|David Ortiz in The Players’ Tribune essay: ‘I never knowingly took any steroids’||03.26.15 at 8:22 pm ET|
In 2009 it came out that in 2003 Ortiz tested positive on a test to determine whether mandatory random drug testing was necessary in Major League Baseball. The results were supposed to remain anonymous, and it was also never revealed what exactly Ortiz tested positive for.
“Let me tell you something. Say whatever you want about me — love me, hate me. But I’m no [expletive],” Ortiz wrote. “I never knowingly took any steroids. If I tested positive for anything, it was for something in pills I bought at the damn mall. If you think that ruins everything I have done in this game, there is nothing I can say to convince you different.”
Ortiz relayed a story of him being on vacation in the Dominican and having MLB reps show up at his door to test him for steroids. He says this is a common occurrence.
“In some people’s minds, I will always be considered a cheater. And that’s [expletive],” he wrote. “Mark my words: Nobody in MLB history has been tested for PEDs more than me. You know how many times I’ve been tested since 2004? More than 80. They say these tests are random. If it’s really random, I should start playing the damn lottery. Some people still think the testing is a joke. It’s no joke. Ten times a season these guys come into the clubhouse or my home with their briefcases. I have never failed a single one of those tests and I never will.”
Most recently a major topic surrounding the designated hitter is whether or not he should be inducted to the Hall of Fame. Ortiz feels he should be.
“Hell yes I deserve to be in the Hall of Fame,” Ortiz wrote. “I’ve won three World Series since MLB introduced comprehensive drug testing. I’ve performed year after year after year. But if a bunch of writers who have never swung a bat want to tell me it’s all for nothing, OK. Why do they write my legacy?”
He added: “In 75 years, when I’m dead and gone, I won’t care if I’m in the Hall of Fame. I won’t care if a bunch of baseball writers know the truth about who I am in my soul and what I have done in this game. I care that my children know the truth.”
Click here to read the complete essay at The Players’ Tribune website.
|Observations from Red Sox’ 5-4 10-inning win: David Ortiz feels ‘all right’ testing his wheels, Rusney Castillo walks off hero||at 5:18 pm ET|
FORT MYERS, Fla. — The sight of David Ortiz‘s maple bat exploding violently is not what captured the attention of Red Sox manager John Farrell in the slugger’s second at-bat Thursday at JetBlue Park. It was the sight of him legging out a fielder’s choice that drove in Mookie Betts from third base.
The ball dribbled far enough out to the right of second baseman Eduardo Escobar that he flipped onto the shortstop to put out Dustin Pedroia. But Danny Santana’s throw was not in time to get Ortiz at first.
Testing his “wheels” — as Ortiz put it afterward — was a big test for the designated hitter to pass after missing the last 10 days due to general soreness and dehydration that had zapped so much strength from his legs. Ortiz was cautiously optimistic that Thursday’s 5-4 10-inning win over the Twins at JetBlue Park as a step in the right direction for him.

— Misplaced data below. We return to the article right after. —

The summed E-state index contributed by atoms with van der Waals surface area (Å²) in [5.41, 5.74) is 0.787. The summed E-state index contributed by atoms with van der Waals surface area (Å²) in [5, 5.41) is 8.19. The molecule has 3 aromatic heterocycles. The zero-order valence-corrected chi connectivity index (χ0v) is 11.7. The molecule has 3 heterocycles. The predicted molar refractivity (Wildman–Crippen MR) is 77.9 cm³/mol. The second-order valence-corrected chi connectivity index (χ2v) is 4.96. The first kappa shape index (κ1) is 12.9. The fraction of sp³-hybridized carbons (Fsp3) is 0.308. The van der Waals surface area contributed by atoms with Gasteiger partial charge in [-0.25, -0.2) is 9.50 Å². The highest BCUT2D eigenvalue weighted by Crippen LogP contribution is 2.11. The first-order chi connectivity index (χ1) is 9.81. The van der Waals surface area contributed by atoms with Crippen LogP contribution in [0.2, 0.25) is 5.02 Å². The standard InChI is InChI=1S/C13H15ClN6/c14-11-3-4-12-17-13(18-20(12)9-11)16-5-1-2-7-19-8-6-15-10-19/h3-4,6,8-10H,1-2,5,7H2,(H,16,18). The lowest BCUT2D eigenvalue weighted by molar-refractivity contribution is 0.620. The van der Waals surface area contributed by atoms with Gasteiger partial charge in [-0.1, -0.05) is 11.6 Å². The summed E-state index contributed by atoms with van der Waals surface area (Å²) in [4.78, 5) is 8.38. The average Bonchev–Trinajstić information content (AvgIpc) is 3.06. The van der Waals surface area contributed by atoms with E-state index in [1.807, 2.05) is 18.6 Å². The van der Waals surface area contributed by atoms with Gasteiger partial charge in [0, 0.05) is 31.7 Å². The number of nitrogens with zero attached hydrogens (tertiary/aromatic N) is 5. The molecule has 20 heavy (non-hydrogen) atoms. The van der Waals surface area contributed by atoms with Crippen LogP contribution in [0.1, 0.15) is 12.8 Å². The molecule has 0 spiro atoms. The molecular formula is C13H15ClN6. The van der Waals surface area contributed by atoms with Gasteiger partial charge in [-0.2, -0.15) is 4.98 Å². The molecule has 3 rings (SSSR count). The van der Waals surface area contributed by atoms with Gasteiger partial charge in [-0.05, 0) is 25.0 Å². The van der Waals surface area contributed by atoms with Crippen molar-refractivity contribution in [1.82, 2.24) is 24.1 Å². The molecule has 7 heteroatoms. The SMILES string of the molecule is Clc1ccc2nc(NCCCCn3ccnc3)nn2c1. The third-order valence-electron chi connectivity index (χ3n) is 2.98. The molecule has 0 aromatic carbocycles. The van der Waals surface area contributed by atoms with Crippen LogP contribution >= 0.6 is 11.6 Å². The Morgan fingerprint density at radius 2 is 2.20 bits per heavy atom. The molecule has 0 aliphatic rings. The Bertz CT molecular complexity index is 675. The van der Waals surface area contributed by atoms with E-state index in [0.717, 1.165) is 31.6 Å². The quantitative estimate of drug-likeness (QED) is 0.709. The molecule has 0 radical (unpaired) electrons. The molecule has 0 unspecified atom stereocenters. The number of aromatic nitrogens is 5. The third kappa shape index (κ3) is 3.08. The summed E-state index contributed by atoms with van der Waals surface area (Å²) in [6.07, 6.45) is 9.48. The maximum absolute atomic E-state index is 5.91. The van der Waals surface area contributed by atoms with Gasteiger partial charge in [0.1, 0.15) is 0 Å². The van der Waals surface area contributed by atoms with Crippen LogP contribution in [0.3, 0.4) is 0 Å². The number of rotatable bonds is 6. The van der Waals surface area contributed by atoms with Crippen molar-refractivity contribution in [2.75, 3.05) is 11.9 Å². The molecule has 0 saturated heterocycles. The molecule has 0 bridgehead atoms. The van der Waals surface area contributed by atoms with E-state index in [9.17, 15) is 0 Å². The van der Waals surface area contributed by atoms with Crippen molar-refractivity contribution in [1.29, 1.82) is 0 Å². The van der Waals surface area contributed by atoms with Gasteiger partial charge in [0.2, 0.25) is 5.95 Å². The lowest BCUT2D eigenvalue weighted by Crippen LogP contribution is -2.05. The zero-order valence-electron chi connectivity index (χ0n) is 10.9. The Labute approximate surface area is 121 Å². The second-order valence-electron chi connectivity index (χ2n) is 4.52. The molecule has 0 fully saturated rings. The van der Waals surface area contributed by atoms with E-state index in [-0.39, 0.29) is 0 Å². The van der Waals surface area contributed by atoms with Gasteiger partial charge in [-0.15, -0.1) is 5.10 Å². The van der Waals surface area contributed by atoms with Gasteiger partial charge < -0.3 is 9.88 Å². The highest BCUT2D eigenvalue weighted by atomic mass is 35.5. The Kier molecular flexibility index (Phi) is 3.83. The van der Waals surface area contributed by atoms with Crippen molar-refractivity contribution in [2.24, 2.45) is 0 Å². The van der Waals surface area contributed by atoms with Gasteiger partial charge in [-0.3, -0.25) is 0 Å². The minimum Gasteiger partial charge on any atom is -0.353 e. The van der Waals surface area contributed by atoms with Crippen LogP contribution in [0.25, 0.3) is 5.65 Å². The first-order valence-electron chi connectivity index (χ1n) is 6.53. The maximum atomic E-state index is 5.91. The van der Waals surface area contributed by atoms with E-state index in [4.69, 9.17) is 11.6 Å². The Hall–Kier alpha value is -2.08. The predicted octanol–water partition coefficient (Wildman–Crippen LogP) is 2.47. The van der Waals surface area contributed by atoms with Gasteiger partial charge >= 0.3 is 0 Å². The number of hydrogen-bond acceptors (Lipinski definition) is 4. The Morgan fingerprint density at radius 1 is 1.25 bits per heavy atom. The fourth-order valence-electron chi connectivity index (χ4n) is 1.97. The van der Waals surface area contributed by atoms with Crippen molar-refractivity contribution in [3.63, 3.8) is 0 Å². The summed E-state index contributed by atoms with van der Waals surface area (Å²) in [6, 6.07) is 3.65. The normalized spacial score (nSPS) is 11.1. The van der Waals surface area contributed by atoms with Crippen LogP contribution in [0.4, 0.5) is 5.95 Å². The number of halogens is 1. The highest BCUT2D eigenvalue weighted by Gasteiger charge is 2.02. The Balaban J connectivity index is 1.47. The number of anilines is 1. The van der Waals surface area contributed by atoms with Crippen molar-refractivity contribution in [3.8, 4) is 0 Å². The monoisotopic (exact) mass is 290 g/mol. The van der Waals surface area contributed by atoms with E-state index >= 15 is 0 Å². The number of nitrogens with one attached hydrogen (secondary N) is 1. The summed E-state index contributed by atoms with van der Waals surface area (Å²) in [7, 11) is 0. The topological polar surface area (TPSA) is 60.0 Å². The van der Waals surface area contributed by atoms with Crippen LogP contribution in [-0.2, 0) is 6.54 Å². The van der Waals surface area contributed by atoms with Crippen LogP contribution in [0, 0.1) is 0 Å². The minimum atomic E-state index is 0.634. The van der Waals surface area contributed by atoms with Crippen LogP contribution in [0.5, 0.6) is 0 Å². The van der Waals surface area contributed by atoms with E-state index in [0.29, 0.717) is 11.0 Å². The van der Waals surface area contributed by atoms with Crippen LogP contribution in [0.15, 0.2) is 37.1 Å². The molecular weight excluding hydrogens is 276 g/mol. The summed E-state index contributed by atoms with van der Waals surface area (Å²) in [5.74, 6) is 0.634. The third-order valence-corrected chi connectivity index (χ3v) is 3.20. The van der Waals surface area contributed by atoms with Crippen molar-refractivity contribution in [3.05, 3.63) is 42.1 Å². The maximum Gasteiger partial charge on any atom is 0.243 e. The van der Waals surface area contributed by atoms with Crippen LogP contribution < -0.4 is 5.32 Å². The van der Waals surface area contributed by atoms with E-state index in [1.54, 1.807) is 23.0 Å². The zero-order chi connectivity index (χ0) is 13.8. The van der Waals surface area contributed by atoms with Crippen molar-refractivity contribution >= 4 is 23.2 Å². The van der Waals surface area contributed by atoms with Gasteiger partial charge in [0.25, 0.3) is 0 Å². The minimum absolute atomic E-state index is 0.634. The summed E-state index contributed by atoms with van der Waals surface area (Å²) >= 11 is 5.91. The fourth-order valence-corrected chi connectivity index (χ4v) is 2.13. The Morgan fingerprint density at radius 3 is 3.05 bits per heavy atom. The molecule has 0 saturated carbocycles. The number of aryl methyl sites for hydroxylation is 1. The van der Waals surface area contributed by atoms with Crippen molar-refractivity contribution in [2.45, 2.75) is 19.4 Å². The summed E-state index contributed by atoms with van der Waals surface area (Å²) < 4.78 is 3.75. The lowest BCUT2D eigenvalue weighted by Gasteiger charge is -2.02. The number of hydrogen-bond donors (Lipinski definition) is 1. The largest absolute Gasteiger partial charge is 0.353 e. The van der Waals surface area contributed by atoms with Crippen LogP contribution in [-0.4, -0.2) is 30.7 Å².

“It felt all right,” Ortiz said after going 0-for-3 with a strikeout. “I’m just trying to get that feeling of running.”
“Good to see them back in the lineup, for one,” Farrell said. “I thought David took some good swings, but we’ve got 10 days remaining and they’re going to get ample at-bats before we break here. The fact is the next step back after a little bit of downtime for both, and I think it’ll be good to get some continuity in our lineup.”
Ortiz wasn’t the only player returning as Mike Napoli batted in a game for the first time since an ankle injury shut him down on Mar. 18. Napoli also struck out in his first at-bat in the second inning but responded with a single in the third. Napoli finished 1-for-2.
“He got down the line well, kept from being doubled up,” Farrell said of Ortiz. “I think it was an indication that the soreness he’s been dealing with, he’s feeling better, and that was the case with some baserunning the last couple of days. So a productive day for both.”
|David Ortiz: ‘Dehydrating is part of being human’||03.25.15 at 11:57 am ET|
After being questioned for taking time off at spring training due to dehydration, David Ortiz detailed his health situation to WEEI.com’s Rob Bradford and vowed to be ready to go soon.
Ortiz said the dehydration issue led to him becoming sick, and the Red Sox medical staff decided it would be best for him to rest.
“Everything just tied up on me and I started feeling sore. I couldn’t run,” he explained. “I’ve had it before. The minute I started feeling that way I went to the doctor and they already knew.
“I don’t know why people would criticize. Dehydrating is part of being human. You know how hot it’s been down here? I dehydrate and then I caught a bad cold. So all these symptoms get all your joints tied up, which normally happens. I started feeling soreness, so they shut me down. Now I’m starting to regroup and feel better. I have this thing I’ve got to manage the right way.”
Ortiz has made 19 plate appearance this spring (he had 40 last year), and he said he isn’t concerned with his limited preseason action. He noted that he has been working on his swing, although he’s still feeling sore.